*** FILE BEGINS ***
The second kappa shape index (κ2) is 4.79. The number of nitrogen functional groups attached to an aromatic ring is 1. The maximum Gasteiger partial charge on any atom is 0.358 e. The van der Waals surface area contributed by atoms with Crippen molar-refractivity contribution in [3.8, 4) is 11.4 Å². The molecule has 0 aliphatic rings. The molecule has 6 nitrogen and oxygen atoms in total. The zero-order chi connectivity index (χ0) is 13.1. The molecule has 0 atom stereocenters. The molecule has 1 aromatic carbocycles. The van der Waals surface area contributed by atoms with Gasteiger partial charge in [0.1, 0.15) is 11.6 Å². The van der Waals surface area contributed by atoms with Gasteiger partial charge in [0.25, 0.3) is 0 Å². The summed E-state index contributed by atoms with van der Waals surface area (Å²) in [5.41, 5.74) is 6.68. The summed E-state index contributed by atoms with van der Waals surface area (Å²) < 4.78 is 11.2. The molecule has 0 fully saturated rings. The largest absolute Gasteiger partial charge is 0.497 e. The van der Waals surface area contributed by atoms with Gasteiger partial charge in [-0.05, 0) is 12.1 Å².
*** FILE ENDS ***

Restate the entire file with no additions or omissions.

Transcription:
The second kappa shape index (κ2) is 4.79. The number of nitrogen functional groups attached to an aromatic ring is 1. The maximum Gasteiger partial charge on any atom is 0.358 e. The van der Waals surface area contributed by atoms with Crippen molar-refractivity contribution in [3.8, 4) is 11.4 Å². The molecule has 0 aliphatic rings. The molecule has 6 nitrogen and oxygen atoms in total. The zero-order chi connectivity index (χ0) is 13.1. The molecule has 0 atom stereocenters. The molecule has 1 aromatic carbocycles. The van der Waals surface area contributed by atoms with Gasteiger partial charge in [0.1, 0.15) is 11.6 Å². The van der Waals surface area contributed by atoms with Gasteiger partial charge in [0.25, 0.3) is 0 Å². The summed E-state index contributed by atoms with van der Waals surface area (Å²) in [5.41, 5.74) is 6.68. The summed E-state index contributed by atoms with van der Waals surface area (Å²) < 4.78 is 11.2. The molecule has 0 fully saturated rings. The largest absolute Gasteiger partial charge is 0.497 e. The van der Waals surface area contributed by atoms with Gasteiger partial charge in [-0.05, 0) is 12.1 Å².